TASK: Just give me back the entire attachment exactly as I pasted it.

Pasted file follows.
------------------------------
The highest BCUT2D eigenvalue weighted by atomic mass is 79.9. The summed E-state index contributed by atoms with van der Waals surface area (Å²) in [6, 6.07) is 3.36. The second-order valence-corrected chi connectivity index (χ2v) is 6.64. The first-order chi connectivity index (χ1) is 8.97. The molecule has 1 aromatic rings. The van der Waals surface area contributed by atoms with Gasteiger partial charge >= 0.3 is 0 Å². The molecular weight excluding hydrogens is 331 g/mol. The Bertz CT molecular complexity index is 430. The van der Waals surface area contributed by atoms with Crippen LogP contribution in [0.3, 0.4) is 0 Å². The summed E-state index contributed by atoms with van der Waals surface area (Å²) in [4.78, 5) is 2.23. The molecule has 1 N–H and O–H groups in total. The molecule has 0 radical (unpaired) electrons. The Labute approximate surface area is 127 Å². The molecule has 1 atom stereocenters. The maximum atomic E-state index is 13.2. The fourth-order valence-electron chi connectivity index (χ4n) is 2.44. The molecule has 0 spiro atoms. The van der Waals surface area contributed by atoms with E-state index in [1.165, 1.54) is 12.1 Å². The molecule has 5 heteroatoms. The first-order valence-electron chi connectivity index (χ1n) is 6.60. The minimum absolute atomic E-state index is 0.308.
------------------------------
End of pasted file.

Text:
The highest BCUT2D eigenvalue weighted by atomic mass is 79.9. The summed E-state index contributed by atoms with van der Waals surface area (Å²) in [6, 6.07) is 3.36. The second-order valence-corrected chi connectivity index (χ2v) is 6.64. The first-order chi connectivity index (χ1) is 8.97. The molecule has 1 aromatic rings. The van der Waals surface area contributed by atoms with Gasteiger partial charge >= 0.3 is 0 Å². The molecular weight excluding hydrogens is 331 g/mol. The Bertz CT molecular complexity index is 430. The van der Waals surface area contributed by atoms with Crippen LogP contribution in [0.3, 0.4) is 0 Å². The summed E-state index contributed by atoms with van der Waals surface area (Å²) in [4.78, 5) is 2.23. The molecule has 1 N–H and O–H groups in total. The molecule has 0 radical (unpaired) electrons. The Labute approximate surface area is 127 Å². The molecule has 1 atom stereocenters. The maximum atomic E-state index is 13.2. The fourth-order valence-electron chi connectivity index (χ4n) is 2.44. The molecule has 0 spiro atoms. The van der Waals surface area contributed by atoms with E-state index in [1.165, 1.54) is 12.1 Å². The molecule has 5 heteroatoms. The first-order valence-electron chi connectivity index (χ1n) is 6.60. The minimum absolute atomic E-state index is 0.308.